US Lawmakers Fail to Pass Afghan Adjustment Act by Year’s End
A major bill that would provide a pathway to permanent residency for tens of thousands of Afghan evacuees has not yet drawn enough support to pass Congress, but lawmakers Tuesday proposed 4,000 additional visas for Afghans.
“While I’m frustrated that partisan obstruction necessitated an eleventh-hour solution, I’m relieved that we have a deal to extend the authorization of the Afghan SIV program and that this bill provides an additional 4,000 visas,” Democratic Senator Jean Shaheen, a leading proponent for Afghan evacuees, said in a statement Tuesday.
An estimated 80,000 Afghans fled the country during the chaotic U.S. military exit from Afghanistan in August of 2021. Many were eligible for SIV (Special Immigrant Visas) for their work for the United States but were unable to obtain legal permission to come to the U.S. through the famously complicated and slow system. Instead, they were granted a two-year temporary “humanitarian parole.” If passed, the AAA would have provided Afghan evacuees with a pathway to permanent residency in the United States before that humanitarian parole expires.
The AAA had broad support among Senate Democrats and some Republicans.
“Our bipartisan bill fulfills a moral obligation to the men and women who sacrificed in support of the U.S. mission helping American troops and diplomats. These Afghan allies worked as journalists, translators, non-profit workers, guards, and interpreters – as well as other dangerous professions that put their and their families’ lives on the line. This effort is urgent as their situation is increasingly desperate. These at-risk Afghans deserve a clear path to citizenship,” said Democratic Senator Richard Blumenthal when the legislation was introduced back in August.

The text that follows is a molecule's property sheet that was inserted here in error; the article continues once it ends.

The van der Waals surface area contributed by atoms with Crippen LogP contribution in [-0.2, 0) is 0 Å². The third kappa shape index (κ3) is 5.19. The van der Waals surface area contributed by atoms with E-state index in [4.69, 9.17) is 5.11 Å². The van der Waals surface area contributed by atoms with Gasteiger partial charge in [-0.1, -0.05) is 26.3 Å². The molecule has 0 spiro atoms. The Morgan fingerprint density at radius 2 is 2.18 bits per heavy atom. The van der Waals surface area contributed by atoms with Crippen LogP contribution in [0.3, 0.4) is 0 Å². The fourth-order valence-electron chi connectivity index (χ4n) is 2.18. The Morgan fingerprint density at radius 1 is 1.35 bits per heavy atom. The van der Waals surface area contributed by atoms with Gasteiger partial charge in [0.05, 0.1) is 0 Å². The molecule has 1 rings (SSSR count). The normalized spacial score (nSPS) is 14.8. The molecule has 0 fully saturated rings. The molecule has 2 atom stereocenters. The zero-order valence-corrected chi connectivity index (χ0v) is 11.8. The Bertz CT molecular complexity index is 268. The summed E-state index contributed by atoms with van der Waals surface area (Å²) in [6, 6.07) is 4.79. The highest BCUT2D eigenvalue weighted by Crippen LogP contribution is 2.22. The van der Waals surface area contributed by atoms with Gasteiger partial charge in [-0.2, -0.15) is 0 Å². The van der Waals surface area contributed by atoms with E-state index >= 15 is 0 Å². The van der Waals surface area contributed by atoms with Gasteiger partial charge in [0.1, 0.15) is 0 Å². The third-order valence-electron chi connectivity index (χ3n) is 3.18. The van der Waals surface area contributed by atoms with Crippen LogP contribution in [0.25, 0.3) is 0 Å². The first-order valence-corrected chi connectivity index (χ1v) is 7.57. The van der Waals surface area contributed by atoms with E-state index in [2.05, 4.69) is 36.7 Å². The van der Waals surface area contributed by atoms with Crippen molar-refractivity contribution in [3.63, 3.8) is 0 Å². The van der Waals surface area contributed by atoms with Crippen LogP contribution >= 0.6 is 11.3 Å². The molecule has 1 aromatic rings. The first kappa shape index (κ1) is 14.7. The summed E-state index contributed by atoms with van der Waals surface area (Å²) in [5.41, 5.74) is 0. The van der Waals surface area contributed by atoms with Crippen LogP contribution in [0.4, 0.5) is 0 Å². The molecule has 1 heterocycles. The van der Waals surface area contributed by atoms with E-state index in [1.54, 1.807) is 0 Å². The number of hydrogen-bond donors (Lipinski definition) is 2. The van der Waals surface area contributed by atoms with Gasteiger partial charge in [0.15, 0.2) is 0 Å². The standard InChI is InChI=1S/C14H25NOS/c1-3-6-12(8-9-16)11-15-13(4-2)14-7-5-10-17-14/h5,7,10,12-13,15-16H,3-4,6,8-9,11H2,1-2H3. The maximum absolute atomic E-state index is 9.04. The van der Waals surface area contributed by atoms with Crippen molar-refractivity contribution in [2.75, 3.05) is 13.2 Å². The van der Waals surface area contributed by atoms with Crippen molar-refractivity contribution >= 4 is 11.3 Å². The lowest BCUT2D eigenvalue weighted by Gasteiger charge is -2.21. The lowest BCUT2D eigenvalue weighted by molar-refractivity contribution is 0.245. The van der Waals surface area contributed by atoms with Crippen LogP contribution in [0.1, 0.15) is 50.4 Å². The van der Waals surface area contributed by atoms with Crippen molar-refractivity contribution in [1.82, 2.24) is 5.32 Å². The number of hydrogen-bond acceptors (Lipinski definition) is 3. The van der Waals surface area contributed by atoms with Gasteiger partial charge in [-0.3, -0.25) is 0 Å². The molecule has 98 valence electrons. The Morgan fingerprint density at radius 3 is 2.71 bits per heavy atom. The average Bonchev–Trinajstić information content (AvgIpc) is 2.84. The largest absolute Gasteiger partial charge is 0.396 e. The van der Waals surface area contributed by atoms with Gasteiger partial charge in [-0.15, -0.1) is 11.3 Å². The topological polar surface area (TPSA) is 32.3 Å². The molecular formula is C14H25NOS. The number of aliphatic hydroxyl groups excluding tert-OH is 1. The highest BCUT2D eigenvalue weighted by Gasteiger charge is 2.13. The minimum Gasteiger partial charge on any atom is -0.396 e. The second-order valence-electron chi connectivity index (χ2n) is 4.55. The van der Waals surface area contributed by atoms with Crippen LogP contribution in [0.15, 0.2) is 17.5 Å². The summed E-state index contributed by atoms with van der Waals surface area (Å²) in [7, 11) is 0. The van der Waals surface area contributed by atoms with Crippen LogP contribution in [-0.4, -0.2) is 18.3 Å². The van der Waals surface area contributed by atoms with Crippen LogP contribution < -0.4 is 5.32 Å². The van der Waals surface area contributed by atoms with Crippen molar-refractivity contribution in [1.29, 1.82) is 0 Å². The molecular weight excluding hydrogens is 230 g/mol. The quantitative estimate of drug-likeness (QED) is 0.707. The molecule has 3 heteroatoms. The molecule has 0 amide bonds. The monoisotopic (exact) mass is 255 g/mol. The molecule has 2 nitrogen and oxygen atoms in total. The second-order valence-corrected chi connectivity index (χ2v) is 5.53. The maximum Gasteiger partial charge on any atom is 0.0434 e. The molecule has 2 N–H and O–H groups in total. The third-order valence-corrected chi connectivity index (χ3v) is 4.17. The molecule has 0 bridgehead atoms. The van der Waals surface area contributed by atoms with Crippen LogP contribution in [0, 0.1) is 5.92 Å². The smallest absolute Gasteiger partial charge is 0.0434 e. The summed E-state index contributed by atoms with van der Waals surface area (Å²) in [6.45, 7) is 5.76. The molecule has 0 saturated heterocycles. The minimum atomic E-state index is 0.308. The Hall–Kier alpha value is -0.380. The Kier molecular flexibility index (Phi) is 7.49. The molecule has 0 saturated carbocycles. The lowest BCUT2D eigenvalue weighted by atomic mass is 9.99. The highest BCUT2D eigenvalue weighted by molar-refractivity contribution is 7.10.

In a letter to congressional leaders first obtained by American news network CNN this past weekend, two dozen former U.S. military leaders said a failure to pass the AAA would make the United States “less secure. As military professionals, it was and remains our duty to prepare for future conflicts. We assure you that in any such conflict, potential allies will remember what happens now with our Afghan allies.”
But the legislation failed to secure the support of 10 Republican senators necessary for Senate passage.
Senator Chuck Grassley, the ranking Republican on the Senate Judiciary Committee, and others object to the legislation on security grounds. In September, the Department of Homeland Security Inspector General found the U.S. may have admitted Afghan nationals who were not sufficiently screened.
“Yet again, another independent watchdog confirms that the vetting of those admitted to the United States in the wake of President Biden’s disastrous withdrawal from Afghanistan has been completely insufficient,” Grassley said in a statement on the report.
Incoming House Foreign Affairs Committee Chairman Michael McCaul and House Oversight Chairman James Comer, both Republicans, have pledged to conduct investigations into the Biden administration’s handling of the Afghanistan withdrawal and the failure to provide Afghans with SIVs.
“Urgent action by Secretary [Antony] Blinken and President [Joe] Biden to fix the significant problems inside the SIV program is necessary and long overdue. The United States pledged to support those who bravely fought alongside our troops, risking their lives for our country. We owe the thousands of qualified Afghan SIV applicants shamefully left behind in the wake of the Biden administration’s chaotic and haphazard withdrawal to fulfill our promise to grant them a way out of Afghanistan and to freedom in the U.S,” McCaul said in an Oct. 27, 2022, statement.
McCaul told American news publication The New Republic earlier this year he was still reviewing the text of the AAA.
The failure to include the AAA in this year’s government spending bill almost guarantees it will not pass the U.S. House of Representatives in its current form when Republicans assume the majority in the new Congress next month. Tens of thousands of Afghans face the prospect of returning to Taliban-controlled Afghanistan when their parole expires in 2023.